Category Archive: Pneumonia

Recommended Vaccines for Seniors

Senior getting Flu ShotAdults are less able fight off infections as they age.  Chronic diseases can weaken the immune system.  It is important for seniors to receive certain vaccines to help them live healthier lives.  Here are several vaccinations recommended for seniors by the Centers for Disease Control.

Flu vaccine (influenza)-  Flu is a contagious respiratory illness that affects many people each winter.  Seniors are at higher risk for developing serious complications.  It’s especially important to be protected against flu if you suffer from a chronic medical condition such as COPD, diabetes, or heart disease.  An annual vaccine is necessary as the virus changes each year.  It takes about two weeks for the body to build up full immunity, so get vaccinated early in the season.  A higher dose version is available for seniors.  Medicare Part B covers the cost of the vaccine.

Pneumonia vaccine –  Pneumonia is a serious lung infection that can cause significant complications for seniors, people with chronic diseases, and smokers.  The vaccine is recommended for all adults age 65 and older.  There are two types of pneumonia vaccines that protect against different types of pneumonia.  The PCV13 vaccine is given first.  A year or more later the PPSV23 vaccine can be given to protect against additional types of pneumonia.  With these two shots, a senior will most likely be protected for the rest of their life.  The vaccines are covered by Medicare Part B.Hispanic senior speaking with doctor

Shingles vaccine-  Shingles is a painful blistering rash caused by the dormant chicken pox virus that suddenly becomes active.  One in three adults gets shingles during their life.  Since older adults are more likely to have serious complications, the vaccine is recommended at age 60.  The older single dose version is about 51% effective for approximately five years.  The newer 2-dose vaccine is about 90% effective but has a few more side effects.  The newer vaccine is not as readily available at this time.  A person can still receive the newer vaccine even if they have already had the single dose version.  The vaccine is partially covered by Medicare Part D drug plans.

Tdap vaccine-  Tdap protects against tetanus, diphtheria, and pertussis (whooping cough).  Tetanus bacteria enters the body through cuts and wounds.  Diphtheria and pertussis are contagious diseases spread through coughing and sneezing.  Adults who have never had a Tdap vaccination should receive one, especially if they are grandparents who have contact with infants too young to be vaccinated.  The Tdap vaccine is partially covered under Medicare Part D.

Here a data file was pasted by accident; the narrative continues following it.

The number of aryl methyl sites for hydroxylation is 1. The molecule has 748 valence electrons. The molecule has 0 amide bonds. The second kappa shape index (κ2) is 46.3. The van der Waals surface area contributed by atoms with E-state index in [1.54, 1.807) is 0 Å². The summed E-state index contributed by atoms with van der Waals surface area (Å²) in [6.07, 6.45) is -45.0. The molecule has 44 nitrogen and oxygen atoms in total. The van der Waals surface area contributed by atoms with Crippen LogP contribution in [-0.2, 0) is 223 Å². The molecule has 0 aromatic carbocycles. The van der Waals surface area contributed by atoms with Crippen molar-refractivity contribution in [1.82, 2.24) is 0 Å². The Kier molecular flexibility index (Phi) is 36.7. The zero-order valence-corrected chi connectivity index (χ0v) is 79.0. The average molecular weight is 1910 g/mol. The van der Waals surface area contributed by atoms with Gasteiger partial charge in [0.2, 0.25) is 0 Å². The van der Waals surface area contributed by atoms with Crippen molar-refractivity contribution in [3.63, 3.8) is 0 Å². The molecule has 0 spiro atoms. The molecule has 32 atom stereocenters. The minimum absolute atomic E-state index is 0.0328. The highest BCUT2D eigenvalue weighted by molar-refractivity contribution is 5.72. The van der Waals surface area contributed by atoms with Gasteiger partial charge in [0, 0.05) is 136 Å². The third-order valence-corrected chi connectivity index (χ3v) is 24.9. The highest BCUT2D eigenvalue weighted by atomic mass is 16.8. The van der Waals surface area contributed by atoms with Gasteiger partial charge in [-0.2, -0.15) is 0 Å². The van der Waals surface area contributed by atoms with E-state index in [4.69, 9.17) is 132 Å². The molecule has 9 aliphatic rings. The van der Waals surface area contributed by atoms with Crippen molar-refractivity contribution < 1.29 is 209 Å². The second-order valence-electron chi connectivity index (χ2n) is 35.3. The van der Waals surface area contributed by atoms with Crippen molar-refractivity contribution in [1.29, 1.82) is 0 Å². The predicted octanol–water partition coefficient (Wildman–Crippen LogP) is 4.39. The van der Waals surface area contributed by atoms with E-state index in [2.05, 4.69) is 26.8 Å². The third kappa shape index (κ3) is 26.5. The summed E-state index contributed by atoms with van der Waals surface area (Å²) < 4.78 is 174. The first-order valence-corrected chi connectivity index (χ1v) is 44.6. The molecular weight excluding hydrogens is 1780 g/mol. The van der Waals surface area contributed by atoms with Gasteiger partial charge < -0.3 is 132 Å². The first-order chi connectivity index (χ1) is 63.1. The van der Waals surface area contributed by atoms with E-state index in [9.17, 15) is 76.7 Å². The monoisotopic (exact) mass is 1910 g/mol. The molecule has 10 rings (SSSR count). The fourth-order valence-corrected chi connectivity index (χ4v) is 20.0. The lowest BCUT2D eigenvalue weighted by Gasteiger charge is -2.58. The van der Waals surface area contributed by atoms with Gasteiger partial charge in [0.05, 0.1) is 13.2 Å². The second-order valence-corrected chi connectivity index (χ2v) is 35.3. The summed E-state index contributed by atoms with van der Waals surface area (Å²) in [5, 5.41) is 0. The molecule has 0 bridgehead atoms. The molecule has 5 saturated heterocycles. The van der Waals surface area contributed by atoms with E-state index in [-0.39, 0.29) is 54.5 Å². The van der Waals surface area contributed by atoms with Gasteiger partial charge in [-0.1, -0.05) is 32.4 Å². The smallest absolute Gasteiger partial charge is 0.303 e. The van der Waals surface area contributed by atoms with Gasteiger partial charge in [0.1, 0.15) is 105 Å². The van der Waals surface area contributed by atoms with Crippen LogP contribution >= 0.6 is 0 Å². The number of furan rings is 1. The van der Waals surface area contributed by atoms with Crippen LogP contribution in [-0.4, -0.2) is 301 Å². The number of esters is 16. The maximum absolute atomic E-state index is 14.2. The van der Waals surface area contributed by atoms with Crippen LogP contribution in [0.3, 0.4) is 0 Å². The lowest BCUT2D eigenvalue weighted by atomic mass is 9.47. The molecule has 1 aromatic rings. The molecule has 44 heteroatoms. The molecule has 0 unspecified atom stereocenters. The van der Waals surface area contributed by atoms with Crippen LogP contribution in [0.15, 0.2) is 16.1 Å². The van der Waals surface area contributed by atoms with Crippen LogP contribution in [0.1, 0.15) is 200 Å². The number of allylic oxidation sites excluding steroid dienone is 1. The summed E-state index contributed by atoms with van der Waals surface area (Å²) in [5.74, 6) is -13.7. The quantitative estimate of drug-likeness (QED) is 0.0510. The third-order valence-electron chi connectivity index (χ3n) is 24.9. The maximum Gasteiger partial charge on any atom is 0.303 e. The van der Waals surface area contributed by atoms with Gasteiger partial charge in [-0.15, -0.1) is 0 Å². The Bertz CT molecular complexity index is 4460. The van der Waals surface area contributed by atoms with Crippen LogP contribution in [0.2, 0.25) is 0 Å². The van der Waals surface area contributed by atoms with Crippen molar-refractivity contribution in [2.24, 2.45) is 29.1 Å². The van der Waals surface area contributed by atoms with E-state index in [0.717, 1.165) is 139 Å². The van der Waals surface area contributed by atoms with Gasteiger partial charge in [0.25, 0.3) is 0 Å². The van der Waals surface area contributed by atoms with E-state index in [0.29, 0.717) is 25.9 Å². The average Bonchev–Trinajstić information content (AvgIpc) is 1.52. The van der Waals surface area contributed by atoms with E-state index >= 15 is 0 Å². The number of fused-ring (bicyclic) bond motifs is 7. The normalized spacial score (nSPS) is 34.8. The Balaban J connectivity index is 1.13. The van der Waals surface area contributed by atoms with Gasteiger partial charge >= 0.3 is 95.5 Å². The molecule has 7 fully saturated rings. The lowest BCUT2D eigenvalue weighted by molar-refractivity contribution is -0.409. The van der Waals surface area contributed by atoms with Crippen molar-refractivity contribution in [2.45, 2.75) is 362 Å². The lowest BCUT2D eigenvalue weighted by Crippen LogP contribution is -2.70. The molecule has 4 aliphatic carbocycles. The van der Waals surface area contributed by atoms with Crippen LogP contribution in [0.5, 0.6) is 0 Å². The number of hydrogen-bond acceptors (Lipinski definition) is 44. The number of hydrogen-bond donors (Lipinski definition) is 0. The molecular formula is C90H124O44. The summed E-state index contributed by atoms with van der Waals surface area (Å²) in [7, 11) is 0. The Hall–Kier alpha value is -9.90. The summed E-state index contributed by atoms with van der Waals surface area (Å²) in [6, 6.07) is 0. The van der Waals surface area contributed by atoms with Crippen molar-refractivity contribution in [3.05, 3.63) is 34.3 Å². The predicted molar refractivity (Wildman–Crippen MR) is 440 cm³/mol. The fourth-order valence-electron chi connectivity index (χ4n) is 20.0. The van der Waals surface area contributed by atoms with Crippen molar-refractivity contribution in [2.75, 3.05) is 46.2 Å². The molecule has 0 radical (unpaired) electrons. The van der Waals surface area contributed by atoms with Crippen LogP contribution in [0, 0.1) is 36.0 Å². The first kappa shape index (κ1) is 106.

Speak with your health care professional at RMD Primary Care to find which of these vaccines is right for you.

Who Should Receive the Pneumonia Vaccine?

WPneumoniahat is pneumonia?

Pneumonia is an infection of the air sacs in the lungs.  One or both lungs may be affected.  Pneumonia is usually caused by bacteria or viruses but can sometimes be caused by fungi.  It is a serious infection for infants, the elderly, those with chronic health issues, and people with compromised immune systems.

What are the symptoms?

Symptoms of pneumonia include fever, chills, cough, shortness of breath, and chest pain when coughing or breathing.  The infection may cause confusion in elderly patients as well as a body temperature that is lower than normal.  Pneumonia can follow a cold or the flu.  Bacterial and viral pneumonia can be spread from person to person through coughing and sneezing.

Who Should Get a Pneumonia Shot?

It is not necessary for healthy adults under the age of 65 to get pneumonia vaccines.  It is recommended that adults age 65 and older receive the vaccines because it is harder to fight infections as we age.  People with weakened immune systems should also be vaccinated.  This includes those with chronic diseases such as heart disease, diabetes, lung diseases, and asthma.  Cancer patients who are undergoing chemotherapy treatments should be vaccinated.  Smokers should also receive the vaccine.Pneumonia shot

There are two types of pneumonia vaccines that protect against different types of pneumonia.  The PCV13 shot , which protects against the most serious types of pneumonia, is given first.  A year or more later, the PPSV23 shot is given to protect against additional types of pneumonia.  There are no serious side effects from either shot, and people cannot get pneumonia from the shot itself.  The vaccines are 50-70% effective, and they protect for years.  People receiving the shots at age 65 and older will most likely be protected for the rest of their lives.

Speak with your doctor to see if the pneumonia vaccine is right for you.

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